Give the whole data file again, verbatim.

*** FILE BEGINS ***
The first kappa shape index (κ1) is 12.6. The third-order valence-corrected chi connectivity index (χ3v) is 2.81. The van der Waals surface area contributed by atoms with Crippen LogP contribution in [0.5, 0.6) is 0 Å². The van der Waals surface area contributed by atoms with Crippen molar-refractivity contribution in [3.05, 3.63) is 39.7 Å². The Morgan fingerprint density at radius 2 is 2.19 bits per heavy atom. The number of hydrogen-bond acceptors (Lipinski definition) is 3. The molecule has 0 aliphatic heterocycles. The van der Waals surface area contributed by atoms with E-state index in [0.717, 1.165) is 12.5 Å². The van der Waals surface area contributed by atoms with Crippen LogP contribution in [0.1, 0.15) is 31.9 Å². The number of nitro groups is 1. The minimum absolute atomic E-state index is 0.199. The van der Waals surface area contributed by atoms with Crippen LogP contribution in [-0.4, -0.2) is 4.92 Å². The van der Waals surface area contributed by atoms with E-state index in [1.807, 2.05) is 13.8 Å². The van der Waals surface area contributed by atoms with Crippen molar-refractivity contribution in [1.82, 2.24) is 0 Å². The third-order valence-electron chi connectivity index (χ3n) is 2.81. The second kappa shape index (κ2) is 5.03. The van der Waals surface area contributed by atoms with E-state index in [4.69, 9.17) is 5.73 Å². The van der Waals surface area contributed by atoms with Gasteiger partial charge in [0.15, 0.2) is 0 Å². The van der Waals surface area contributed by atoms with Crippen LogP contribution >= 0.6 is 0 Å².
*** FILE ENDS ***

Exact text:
The first kappa shape index (κ1) is 12.6. The third-order valence-corrected chi connectivity index (χ3v) is 2.81. The van der Waals surface area contributed by atoms with Crippen LogP contribution in [0.5, 0.6) is 0 Å². The van der Waals surface area contributed by atoms with Crippen molar-refractivity contribution in [3.05, 3.63) is 39.7 Å². The Morgan fingerprint density at radius 2 is 2.19 bits per heavy atom. The number of hydrogen-bond acceptors (Lipinski definition) is 3. The molecule has 0 aliphatic heterocycles. The van der Waals surface area contributed by atoms with E-state index in [0.717, 1.165) is 12.5 Å². The van der Waals surface area contributed by atoms with Crippen LogP contribution in [0.1, 0.15) is 31.9 Å². The number of nitro groups is 1. The minimum absolute atomic E-state index is 0.199. The van der Waals surface area contributed by atoms with Crippen LogP contribution in [-0.4, -0.2) is 4.92 Å². The van der Waals surface area contributed by atoms with E-state index in [1.807, 2.05) is 13.8 Å². The van der Waals surface area contributed by atoms with Crippen molar-refractivity contribution in [1.82, 2.24) is 0 Å². The third-order valence-electron chi connectivity index (χ3n) is 2.81. The second kappa shape index (κ2) is 5.03. The van der Waals surface area contributed by atoms with E-state index in [4.69, 9.17) is 5.73 Å². The van der Waals surface area contributed by atoms with Gasteiger partial charge in [0.15, 0.2) is 0 Å². The van der Waals surface area contributed by atoms with Crippen LogP contribution >= 0.6 is 0 Å².